Whitaker, Sterling (Inventor); Miles, Lowell (Inventor); Gambles, Jody (Inventor); Maki, Gary K. (Inventor)

    2009-01-01

    A diagnosable structured logic array and associated process is provided. A base cell structure is provided comprising a logic unit comprising a plurality of input nodes, a plurality of selection nodes, and an output node, a plurality of switches coupled to the selection nodes, where the switches comprises a plurality of input lines, a selection line and an output line, a memory cell coupled to the output node, and a test address bus and a program control bus coupled to the plurality of input lines and the selection line of the plurality of switches. A state on each of the plurality of input nodes is verifiably loaded and read from the memory cell. A trusted memory block is provided. The associated process is provided for testing and verifying a plurality of truth table inputs of the logic unit.

  2. Fuzzy logic

    NASA Technical Reports Server (NTRS)

    Zadeh, Lofti A.

    1988-01-01

    The author presents a condensed exposition of some basic ideas underlying fuzzy logic and describes some representative applications. The discussion covers basic principles; meaning representation and inference; basic rules of inference; and the linguistic variable and its application to fuzzy control.

  3. PIPS-SBB: A Parallel Distributed-Memory Branch-and-Bound Algorithm for Stochastic Mixed-Integer Programs

    SciTech Connect

    Munguia, Lluis-Miquel; Oxberry, Geoffrey; Rajan, Deepak

    2016-05-01

    Stochastic mixed-integer programs (SMIPs) deal with optimization under uncertainty at many levels of the decision-making process. When solved as extensive formulation mixed- integer programs, problem instances can exceed available memory on a single workstation. In order to overcome this limitation, we present PIPS-SBB: a distributed-memory parallel stochastic MIP solver that takes advantage of parallelism at multiple levels of the optimization process. We also show promising results on the SIPLIB benchmark by combining methods known for accelerating Branch and Bound (B&B) methods with new ideas that leverage the structure of SMIPs. Finally, we expect the performance of PIPS-SBB to improve further as more functionality is added in the future.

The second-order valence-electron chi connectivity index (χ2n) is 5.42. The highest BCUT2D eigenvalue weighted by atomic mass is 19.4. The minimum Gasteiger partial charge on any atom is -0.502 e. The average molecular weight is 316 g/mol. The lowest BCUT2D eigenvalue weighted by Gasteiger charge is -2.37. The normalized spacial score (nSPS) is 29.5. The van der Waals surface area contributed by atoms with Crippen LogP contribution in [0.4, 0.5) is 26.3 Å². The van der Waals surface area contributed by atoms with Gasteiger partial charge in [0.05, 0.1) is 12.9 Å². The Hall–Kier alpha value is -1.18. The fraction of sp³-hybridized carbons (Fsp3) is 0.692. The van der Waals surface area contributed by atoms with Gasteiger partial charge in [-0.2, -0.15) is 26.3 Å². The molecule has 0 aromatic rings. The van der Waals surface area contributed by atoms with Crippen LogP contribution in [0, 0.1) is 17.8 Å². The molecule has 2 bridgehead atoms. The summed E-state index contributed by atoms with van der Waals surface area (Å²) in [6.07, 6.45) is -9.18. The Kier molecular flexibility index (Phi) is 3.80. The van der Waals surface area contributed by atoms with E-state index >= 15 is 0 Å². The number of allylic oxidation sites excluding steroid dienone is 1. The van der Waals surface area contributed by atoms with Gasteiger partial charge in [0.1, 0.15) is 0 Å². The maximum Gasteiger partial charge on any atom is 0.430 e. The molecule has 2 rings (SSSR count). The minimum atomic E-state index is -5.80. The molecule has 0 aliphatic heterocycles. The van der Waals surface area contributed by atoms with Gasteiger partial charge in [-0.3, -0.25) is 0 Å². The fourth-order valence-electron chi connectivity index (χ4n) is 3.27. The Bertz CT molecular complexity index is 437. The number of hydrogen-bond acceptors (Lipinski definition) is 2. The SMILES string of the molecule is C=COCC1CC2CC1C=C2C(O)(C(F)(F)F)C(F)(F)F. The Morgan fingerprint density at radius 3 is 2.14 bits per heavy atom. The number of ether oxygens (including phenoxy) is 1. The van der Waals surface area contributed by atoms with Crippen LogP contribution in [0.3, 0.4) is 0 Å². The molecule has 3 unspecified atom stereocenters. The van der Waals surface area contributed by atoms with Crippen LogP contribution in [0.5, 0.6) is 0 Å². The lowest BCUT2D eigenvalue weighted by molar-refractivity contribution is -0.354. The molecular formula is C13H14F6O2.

4. PIPS-SBB: A Parallel Distributed-Memory Branch-and-Bound Algorithm for Stochastic Mixed-Integer Programs

    DOE PAGES

    Munguia, Lluis-Miquel; Oxberry, Geoffrey; Rajan, Deepak

    2016-05-01

    Stochastic mixed-integer programs (SMIPs) deal with optimization under uncertainty at many levels of the decision-making process. When solved as extensive formulation mixed- integer programs, problem instances can exceed available memory on a single workstation. In order to overcome this limitation, we present PIPS-SBB: a distributed-memory parallel stochastic MIP solver that takes advantage of parallelism at multiple levels of the optimization process. We also show promising results on the SIPLIB benchmark by combining methods known for accelerating Branch and Bound (B&B) methods with new ideas that leverage the structure of SMIPs. Finally, we expect the performance of PIPS-SBB to improve furthermore » as more functionality is added in the future.« less